What’s in a Name? The Namesake of Yale Drive

Yale Center for British Art &nbsp&nbsp This painting commemorates the signing of the marriage contract that sealed the union of Elihu Yale’s daughter Anne to James Cavendish. Yale sits in the center with his pipe. William Cavendish, second Duke of Devonshire, sit on Yale’s right and his younger brother James, the betrothed, on Yale’s left. An attorney identified as Tunsdale stands on the painting’s left.

What’s in a Name? The Namesake of Yale Drive

A recent successful movement changed the name of a school named for a California governor who advocated slavery: Henry Huntly Haight. A letter in this week’s Alameda Sun (“Street names bear investigation”) suggests that researchers (“social justice warriors”) in the letter writer’s words turn to other places in Alameda with the names of personalities involved in slavery. Alameda has a street in the Fernside neighborhood that certainly qualifies for such research: Yale Drive.

In 2017 Yale University erased the name of John Calhoun, Class of 1804, from a college on its campus. Why expunge the memory of a Yale alumnus and a man history remembers — along with Henry Clay Sr. and Daniel Webster — as a member of the Great Triumvirate? The New York Times has a simple explanation: Calhoun advocated slavery.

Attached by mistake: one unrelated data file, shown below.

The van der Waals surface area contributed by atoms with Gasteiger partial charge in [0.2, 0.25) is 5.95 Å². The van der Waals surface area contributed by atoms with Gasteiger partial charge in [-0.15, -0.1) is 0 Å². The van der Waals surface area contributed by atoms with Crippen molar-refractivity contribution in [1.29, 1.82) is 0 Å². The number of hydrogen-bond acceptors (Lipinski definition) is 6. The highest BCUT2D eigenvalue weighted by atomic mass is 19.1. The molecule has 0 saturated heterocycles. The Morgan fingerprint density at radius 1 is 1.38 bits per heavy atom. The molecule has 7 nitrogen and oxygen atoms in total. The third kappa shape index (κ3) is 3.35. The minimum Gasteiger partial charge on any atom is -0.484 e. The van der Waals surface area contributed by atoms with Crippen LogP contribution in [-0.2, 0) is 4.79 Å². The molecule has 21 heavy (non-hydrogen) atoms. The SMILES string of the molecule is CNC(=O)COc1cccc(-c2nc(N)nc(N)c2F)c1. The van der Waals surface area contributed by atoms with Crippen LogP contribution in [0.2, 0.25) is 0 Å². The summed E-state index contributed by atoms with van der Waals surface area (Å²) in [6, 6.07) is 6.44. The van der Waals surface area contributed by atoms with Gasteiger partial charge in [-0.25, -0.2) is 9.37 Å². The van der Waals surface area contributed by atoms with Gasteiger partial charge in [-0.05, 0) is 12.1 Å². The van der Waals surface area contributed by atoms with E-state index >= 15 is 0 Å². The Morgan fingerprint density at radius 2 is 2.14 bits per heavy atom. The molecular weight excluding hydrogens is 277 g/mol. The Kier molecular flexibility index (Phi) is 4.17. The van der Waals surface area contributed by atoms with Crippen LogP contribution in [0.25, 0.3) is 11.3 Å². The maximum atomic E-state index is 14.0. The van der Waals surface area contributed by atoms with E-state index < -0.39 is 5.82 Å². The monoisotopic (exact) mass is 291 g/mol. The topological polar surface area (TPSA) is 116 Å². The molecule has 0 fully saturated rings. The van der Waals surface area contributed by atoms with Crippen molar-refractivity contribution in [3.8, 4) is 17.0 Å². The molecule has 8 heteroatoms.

Not so fast. Calhoun’s detractors at Yale fail to mention — as the university has done for almost 300 years — that the University’s namesake, Elihu Yale, did much more than advocate slavery: he forced black human beings onto ships that transported them into lives as slaves. 

Yale profited handsomely from the slave trade. In a story he wrote for Yale University’s digital histories, Joseph Yannielli tells us that Yale worked as an official for the East India Company in Madras, India — present-day Chennai. Yale presided over the company’s slave trade, which Yannielli writes was “larger … than its Atlantic counterpart.” Yale served on the governing council at Fort St. George on the Madras coast and participated in buying hundreds of slaves and shipping them to the English colony on Saint Helena, an island in the South Atlantic.

Yale enforced a rule that required that the company send a minimum of 10 slaves sent on every ship bound for Europe, likely for “unloading” at Saint Helena. On two separate occasions, Yale sentenced “black Criminalls” accused of burglary to suffer whipping, branding and foreign enslavement.

Yale probably did not own any of these people. However, Yannielli writes that the majority were the property of the East India Company and Yale “certainly profited both directly and indirectly from their sale.”

A painting depicted on this page shows how proud Yale and his friends were of owning slaves. The young African man on the right in the painting is not only wearing a uniform — called a livery —  that portrays he is “owned,” but a slave collar complete with a lock as well. Yale commissioned at least one other painting that portrayed him with his “servant.”

A pair of streets next to Yale Drive — Harvard and Cambridge drives — also have names with ties to slavery. Two other neighboring streets — Gibbons and Cornell drives — bear the names of Quakers, a religion that spearheaded the abolitionist movement. And let’s not forget Yale’s latest bogeyman, John Calhoun, and his connection to Calhoun Street here. The Sun will unfold these stories in upcoming editions.

The painting’s lower right corner depicts a young African male wearing a slave collar quietly waiting to do their bidding. Yale commissioned an unknown artist to do this painting in 1704.